Somehow though, deep within this seemingly vile and putrid disdain for the other’s culture, is the opportunity for leaders to unite the people. It is shocking then, that the Minister of Unity has not emerged to vehemently defend the right, to calm and reconcile the people, as good and passionate leaders are wont to do. In this context, Tun Dr Mahathir proposes that a united Malay race could entice economic prosperity which in turn could lead to that shared prosperity for all. However, to some this gesture of reconciliation is deemed racist. How is reconciling the Malays racist?

Economic unfreedom inevitably breeds social unfreedom, and vice versa. The success of socioeconomic development depends on the relationships between crucial instrumental freedoms — economic opportunity, political freedoms, social facilities, transparency guarantees and protective security. It requires the removal of various types and sources of unfreedoms that leave people with little choice and little opportunity to exercise their rights. These include poverty, tyranny, poor economic opportunities, systematic social deprivation, public facility neglect and intolerance.

In this respect, politicians need to empower and emancipate the minds of Malaysians by returning to the fundamentals. Our economic model for the next five years must go back to basics. We have to relook at where we are presently and realign every plan we have to that one shared vision.

The time is ripe to go back to fundamentals and review, rethink, and re-strategise our path using Wawasan 2020 as a starting point. The Wawasan 2020 objectives are still achievable as the initial targets set were fundamental targets with broad implications socially, economically and politically. In fact, Wawasan 2020 has the Rukunegara at heart.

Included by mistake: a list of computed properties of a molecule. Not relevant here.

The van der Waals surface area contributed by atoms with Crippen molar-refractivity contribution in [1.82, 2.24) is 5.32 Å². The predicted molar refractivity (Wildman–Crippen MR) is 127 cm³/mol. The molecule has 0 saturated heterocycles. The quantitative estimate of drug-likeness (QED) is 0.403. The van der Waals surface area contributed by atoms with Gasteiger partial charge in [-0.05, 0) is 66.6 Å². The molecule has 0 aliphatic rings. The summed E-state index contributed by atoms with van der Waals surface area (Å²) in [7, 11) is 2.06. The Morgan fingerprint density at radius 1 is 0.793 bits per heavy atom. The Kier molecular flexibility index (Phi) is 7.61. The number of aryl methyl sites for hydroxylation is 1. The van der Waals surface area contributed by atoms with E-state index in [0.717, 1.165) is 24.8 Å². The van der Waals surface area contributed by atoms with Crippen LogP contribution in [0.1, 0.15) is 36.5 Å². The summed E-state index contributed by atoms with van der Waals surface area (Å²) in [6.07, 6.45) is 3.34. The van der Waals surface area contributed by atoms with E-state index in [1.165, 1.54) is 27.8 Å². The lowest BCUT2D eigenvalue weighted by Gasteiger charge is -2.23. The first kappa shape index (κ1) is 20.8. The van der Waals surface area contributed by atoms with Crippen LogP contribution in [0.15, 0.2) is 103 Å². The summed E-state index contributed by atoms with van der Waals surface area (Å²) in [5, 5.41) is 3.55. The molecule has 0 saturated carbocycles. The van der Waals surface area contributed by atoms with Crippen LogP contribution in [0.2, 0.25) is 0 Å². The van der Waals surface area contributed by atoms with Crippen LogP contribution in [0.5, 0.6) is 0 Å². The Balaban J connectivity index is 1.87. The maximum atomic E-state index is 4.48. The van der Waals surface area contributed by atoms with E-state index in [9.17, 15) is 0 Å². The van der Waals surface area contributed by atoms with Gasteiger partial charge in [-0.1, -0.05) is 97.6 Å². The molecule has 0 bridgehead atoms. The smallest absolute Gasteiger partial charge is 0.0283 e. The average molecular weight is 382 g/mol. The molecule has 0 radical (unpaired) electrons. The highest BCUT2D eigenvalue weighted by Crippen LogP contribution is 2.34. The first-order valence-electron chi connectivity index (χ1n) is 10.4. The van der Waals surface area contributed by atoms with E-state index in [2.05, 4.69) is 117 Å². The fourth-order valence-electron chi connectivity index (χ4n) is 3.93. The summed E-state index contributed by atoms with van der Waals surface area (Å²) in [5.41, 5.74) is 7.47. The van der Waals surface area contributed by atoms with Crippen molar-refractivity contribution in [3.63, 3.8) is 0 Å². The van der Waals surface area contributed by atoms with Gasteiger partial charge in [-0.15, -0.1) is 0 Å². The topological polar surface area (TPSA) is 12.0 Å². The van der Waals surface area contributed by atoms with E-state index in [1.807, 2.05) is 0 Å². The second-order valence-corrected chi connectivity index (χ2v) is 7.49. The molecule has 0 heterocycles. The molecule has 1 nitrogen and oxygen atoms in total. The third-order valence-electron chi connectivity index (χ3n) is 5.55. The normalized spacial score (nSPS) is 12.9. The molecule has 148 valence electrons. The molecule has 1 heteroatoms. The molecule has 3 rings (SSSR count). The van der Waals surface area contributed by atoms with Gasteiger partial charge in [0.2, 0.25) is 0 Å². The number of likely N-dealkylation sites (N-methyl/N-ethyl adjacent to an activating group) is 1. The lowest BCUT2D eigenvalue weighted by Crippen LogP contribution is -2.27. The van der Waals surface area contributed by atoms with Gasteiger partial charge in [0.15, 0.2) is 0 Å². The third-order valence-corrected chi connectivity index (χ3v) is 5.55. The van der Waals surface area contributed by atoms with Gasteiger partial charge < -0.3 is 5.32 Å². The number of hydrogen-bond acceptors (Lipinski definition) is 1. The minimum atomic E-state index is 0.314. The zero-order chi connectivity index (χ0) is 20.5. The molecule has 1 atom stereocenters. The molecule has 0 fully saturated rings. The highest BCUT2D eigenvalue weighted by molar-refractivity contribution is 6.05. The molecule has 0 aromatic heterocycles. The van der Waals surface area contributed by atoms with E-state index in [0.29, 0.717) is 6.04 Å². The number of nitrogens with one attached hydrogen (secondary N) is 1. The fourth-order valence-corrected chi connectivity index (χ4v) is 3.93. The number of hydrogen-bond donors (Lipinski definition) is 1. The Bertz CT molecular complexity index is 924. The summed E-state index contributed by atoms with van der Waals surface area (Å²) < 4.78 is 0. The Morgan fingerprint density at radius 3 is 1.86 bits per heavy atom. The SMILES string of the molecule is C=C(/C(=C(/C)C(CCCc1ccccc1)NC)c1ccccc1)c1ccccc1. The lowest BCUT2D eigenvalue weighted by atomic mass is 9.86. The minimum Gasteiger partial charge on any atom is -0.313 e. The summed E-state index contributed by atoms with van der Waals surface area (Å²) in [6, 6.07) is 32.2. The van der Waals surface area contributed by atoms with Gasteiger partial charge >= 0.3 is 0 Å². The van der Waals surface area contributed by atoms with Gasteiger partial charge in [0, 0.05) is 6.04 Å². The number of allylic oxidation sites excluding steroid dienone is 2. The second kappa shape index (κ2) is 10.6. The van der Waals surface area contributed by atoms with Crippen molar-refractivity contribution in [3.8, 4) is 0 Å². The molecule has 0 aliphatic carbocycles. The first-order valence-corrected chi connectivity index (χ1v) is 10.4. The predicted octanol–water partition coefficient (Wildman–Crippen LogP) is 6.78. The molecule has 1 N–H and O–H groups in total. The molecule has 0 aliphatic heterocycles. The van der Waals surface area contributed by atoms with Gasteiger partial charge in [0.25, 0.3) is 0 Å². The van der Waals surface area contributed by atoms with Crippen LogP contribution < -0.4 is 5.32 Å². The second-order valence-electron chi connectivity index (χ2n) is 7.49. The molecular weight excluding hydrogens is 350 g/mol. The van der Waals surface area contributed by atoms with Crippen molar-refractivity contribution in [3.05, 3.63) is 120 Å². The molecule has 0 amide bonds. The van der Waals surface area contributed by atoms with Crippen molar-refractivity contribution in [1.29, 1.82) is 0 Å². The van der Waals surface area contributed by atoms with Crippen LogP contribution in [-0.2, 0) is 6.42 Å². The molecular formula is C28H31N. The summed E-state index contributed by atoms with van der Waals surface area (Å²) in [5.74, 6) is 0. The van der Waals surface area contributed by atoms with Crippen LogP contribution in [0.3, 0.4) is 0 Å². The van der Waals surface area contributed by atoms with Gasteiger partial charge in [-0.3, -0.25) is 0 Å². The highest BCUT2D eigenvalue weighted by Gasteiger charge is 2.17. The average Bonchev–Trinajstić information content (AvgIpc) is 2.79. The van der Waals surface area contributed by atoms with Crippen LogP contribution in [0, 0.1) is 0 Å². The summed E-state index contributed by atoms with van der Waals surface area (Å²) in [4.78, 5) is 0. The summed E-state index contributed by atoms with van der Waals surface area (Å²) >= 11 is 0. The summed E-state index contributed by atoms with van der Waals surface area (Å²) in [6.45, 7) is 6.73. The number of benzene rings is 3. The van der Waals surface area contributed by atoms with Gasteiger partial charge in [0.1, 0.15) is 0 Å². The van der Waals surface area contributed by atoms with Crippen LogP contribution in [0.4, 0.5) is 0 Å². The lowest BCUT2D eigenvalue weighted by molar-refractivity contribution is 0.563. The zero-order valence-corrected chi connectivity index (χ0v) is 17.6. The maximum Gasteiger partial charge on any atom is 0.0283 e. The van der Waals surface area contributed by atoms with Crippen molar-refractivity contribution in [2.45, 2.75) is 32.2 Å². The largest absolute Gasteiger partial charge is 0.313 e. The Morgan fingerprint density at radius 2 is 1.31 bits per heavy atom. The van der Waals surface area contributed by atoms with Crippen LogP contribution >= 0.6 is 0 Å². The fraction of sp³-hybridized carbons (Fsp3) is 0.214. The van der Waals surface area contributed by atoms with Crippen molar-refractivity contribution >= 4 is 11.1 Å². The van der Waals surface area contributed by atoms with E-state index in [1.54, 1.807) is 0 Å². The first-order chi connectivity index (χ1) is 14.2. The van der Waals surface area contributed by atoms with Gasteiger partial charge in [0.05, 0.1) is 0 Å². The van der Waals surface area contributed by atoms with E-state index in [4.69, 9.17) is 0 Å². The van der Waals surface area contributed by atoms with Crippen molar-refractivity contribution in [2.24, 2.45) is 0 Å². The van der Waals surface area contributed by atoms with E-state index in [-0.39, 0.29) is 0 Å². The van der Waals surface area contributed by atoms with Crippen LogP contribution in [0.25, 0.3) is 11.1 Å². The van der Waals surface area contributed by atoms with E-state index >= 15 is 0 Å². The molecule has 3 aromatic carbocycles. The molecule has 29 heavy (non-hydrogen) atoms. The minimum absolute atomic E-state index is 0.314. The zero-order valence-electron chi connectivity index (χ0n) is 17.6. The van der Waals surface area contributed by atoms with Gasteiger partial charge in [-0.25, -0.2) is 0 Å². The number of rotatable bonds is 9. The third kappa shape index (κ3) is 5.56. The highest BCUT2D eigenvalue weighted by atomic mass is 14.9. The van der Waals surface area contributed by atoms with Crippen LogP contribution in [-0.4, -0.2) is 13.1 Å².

It is time that the Cabinet of Malaysia follows Tun Dr Mahathir’s lead and themselves lead by example. We can be Malay, Chinese, Indian, Iban etc in our own homes, but to the outside world we are one nation, one people. The leaders MUST remember that they are the catalyst for Malaysians to unite as one nation. Leaders must banish Political Idealism to the confines of theory and the classroom and instead focus on the practical aspects of attracting prosperity and investments into this nation, to be shared by all.

Malaysia desperately needs an emancipation and evolution of the thought and mind, with the latter being an effort from ordinary Malaysians themselves. This nation should not be allowed to regress due to a few ignoramuses and cretins. Thailand, Philippines, Vietnam and Indonesia (and we are just talking about Asean) have surpassed us in terms of economic growth and readiness to meet the demands of digitalisation while we quibble over petty inconsequential matters. Anger and frustration may be justified, but it should not cloud one’s judgement in building a future where our children are embraced in that shared prosperity.

*This is the personal opinion of the writer or publication and does not necessarily represent the views of Malay Mail.